Volunteer Annica Ullhag loves meeting and talking to newcomers, but wonders why so many of her Swedish friends do not.
“I just feel better when I help people.”
A seemingly simple sentiment that this 52-year-old volunteer can’t help but live by, and one she believes most people share, even if they don’t always act on it.
“I don’t like to stand aside and watch from a distance. I just can't do that – I need to be involved.”
And so it was natural for Ullhag to rise to the occasion in October 2015 when she heard an asylum centre was opening near her home south of Stockholm in Hanninge municipality.
'Refugees are just like Swedes'
“To be honest, it was a bit scary at first,” she recalls.
But it didn’t take long for Ullhag, who started volunteering by preparing beds at the centre, to get past her fear of the “unknown”.
“Refugees are just like Swedes; there are good ones and bad ones. And skin color isn’t really an issue if we open our eyes and minds. It’s who you are as a person that matters,” she says.
Ullhag firmly believes that it’s “Swedes' responsibility to help people integrate”.
She recalls how she and other volunteers tried to help women who isolated themselves at the asylum center to better understand Swedish customs regarding gender equality.
“We were very clear in telling the women that they were free, and no one had the right to control them,” she says.
“We can’t accept seeing women being controlled by men…or seeing minors getting married – that doesn’t work here.”
While she speaks warmly about how her work with refugees and asylum seekers has broadened her horizons, Ullhag fears that not enough Swedes share her attitude.
“Swedes love travelling to new places and meeting new people, but when it comes to meeting people in their own country, they don’t do so,” she explains.
Swedes simply “need to be more welcoming”, she believes.
“Many do not understand how critical it is to socialize with people who come to this country,” she adds. “We need to include refugees in society sooner rather than later, and to help them do so.”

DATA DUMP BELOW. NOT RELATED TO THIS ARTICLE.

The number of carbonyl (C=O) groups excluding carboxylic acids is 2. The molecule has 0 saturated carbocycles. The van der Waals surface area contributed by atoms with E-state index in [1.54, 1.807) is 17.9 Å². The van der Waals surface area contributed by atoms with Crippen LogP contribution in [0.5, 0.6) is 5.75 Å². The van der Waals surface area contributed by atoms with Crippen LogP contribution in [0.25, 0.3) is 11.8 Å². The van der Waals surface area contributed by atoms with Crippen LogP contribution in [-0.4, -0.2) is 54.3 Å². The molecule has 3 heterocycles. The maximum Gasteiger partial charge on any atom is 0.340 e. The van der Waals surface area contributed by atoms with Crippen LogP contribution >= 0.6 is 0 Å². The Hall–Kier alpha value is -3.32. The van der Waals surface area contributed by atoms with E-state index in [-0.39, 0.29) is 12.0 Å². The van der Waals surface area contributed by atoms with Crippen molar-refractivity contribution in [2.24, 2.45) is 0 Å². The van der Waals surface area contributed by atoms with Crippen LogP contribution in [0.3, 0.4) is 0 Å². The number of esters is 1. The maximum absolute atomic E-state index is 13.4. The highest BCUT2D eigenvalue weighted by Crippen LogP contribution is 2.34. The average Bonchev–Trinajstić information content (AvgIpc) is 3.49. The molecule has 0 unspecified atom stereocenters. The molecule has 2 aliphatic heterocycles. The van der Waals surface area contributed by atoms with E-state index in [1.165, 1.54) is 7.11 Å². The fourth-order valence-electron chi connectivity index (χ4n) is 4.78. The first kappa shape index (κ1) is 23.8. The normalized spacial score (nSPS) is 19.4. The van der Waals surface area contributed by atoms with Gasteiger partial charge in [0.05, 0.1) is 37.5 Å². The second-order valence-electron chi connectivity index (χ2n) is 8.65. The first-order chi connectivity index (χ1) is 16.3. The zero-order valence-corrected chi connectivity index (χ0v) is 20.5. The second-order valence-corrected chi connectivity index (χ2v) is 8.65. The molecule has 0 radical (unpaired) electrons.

Ullhag also doesn’t understand concerns expressed by many Swedes about being unable to preserve Swedish traditions.
“Just what are those traditions anyway? We don’t even stick to our traditions that much. Most of us don’t go to church any more, for example,” she explains.
“Many Swedes say that they want to keep Sweden Swedish, but what does that mean really? Welcoming refugees doesn’t mean we won’t have Midsummer celebrations anymore!”
At the same time, Ullhag fears that Sweden may lose something extremely important in the often heated debate about immigration.
“I believe the most Swedish thing we have is openness, but I can’t see that anymore. We are not open minded,” she says.
“Many of us relishes openness, but the truth as I see it nowadays is that we are not an open society.”
'Immigrants are vital'
Ullhag cites “the unexpected passivity of other EU countries” as one of the main causes of the current strain in Sweden.
“Most of them closed their doors. If they had opened their doors, there wouldn’t have been a problem for Sweden,” she explains.
And while Sweden may be struggling to accommodate such a large number of new arrivals, Ullhag explains that immigrants are vital for the country’s growth as they often fill jobs that Swedes are reluctant to take or can meet growing demand in sectors where Sweden needs more workers.
“Take care for the elderly for example, or nursing – in most of these jobs you won’t find Swedes, and that is a fact,” she explains. “Who is going to fill the shortage there? If immigrants leave Sweden, that would be a catastrophe for the country, despite what the xenophobes may insist with their intolerance and ignorance.”
While Ullhag’s time at the asylum center came to a close when the facility closed earlier this spring due to falling numbers of new asylum seekers, she is looking forward to her opportunity to volunteer, hopefully with many of the nearly 300 other volunteers in her area, many of whom she is still in touch with.
“I’ve heard Hanninge municipality will be receiving more refugees who have finally received asylum,” she says. “And I’m looking forward to once again helping organize activities for them.”